Jitendar Kumar, head of physics department, Arya Institute of Technology, Jaipur, told Bangalore Mirror, "The magnitude of magnetic field in upward direction is relatively fluctuating. But again, this is not strong enough. So claims such as a turbulence experienced by planes, in all likelihood, are caused by wind and air molecules which rise steeply due to the mountain terrain which causes rapid cooling and pressure variations which give rise to various weather anomalies. We were not able to find any evidence of magnetic interference with the flight instruments.


"We believe the geographical location of the hill, at a high altitude of about 14,000 feet, ensures that a significantly high dosage of radiation is received. As per records, Leh receives the highest radiation for any place on Earth, hence the effects are also significant. So we can attribute the fluctuations in magnetic intensities to the geomagnetic interactions with radiation. In support of the above, we observed noticeable fluctuations of magnetic fields especially during the day, relative to the night at the same place," added Yogi.


The team conducted experiments with a bike and observed that the bike reached a speed of about 22 km/h on the first attempt and 19 km/h on the second. The average reported by their own experiment was about 20 km/h. "We also observed the magnetic intensity variation along the length of the bike, we have found that it doesn't vary and remains constant. Considering a possibility that the bike can be attracted by Magnetic Hill, the magnitude of the magnetic field along the bike should vary and also there would be a noticeable difference in the magnitude of magnetic intensity in the front of the bike and the rear.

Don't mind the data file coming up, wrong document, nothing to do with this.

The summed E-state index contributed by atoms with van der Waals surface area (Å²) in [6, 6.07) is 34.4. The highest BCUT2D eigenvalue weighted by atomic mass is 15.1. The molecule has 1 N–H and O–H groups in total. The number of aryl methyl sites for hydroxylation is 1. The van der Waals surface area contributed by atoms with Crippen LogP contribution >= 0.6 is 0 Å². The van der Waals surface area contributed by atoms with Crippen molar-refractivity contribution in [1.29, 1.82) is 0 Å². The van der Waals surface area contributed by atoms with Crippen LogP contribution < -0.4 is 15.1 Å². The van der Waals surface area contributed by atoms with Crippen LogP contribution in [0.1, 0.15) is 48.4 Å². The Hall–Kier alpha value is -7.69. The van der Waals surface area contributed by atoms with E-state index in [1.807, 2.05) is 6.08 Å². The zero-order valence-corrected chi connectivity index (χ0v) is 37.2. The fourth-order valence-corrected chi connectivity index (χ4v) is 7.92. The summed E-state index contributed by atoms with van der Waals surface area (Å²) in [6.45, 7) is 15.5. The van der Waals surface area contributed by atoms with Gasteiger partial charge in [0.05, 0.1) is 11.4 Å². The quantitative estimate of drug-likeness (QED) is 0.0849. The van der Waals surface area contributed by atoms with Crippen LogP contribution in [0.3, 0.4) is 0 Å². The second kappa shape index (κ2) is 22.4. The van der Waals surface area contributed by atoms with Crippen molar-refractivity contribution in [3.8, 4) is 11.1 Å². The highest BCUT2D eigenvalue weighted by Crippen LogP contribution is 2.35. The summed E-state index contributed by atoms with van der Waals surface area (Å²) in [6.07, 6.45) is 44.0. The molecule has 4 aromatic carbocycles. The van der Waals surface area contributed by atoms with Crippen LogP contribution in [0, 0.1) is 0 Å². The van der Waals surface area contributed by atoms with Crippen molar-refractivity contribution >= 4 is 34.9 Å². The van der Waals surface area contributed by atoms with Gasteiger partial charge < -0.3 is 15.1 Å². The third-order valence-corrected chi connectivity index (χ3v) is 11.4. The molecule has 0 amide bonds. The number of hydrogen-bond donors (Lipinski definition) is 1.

However, we didn't find anything as such. So, the magician here is the gravity. It is eighth standard physics that objects fall to the ground under the action of gravity at a constant acceleration and also the object continues to accelerate unless there is an external force opposing it. We have observed and also noted that the terminal speed attained by the automobiles irrespective of its size is about 20 km/h on an average. Hence automobiles are influenced by gravity. There is a negative gradient, though very less in magnitude, which causes the body to slide under the influence of gravity (wheels make it easier and they roll much further due to inertia). The other contributing factor to the speed of the automobile are gusts of wind which are known to reach up to 15 km/h," added Kumar.


"The so called 'Magnetic Hill Effect' observed, is not gravity-defying as claimed but is in fact due to gravity coupled with minor influences from its geographical position and altitude. But we do acknowledge that the magnetic intensity is relatively higher but within the expected range hence nothing unnatural is to be assumed. People visiting the place claim to experience some sort of an influence of the magnetic field. However, we are not sure whether it is a psychological illusion being at such high altitude," said the project lead Sanjay Lakshminarayana.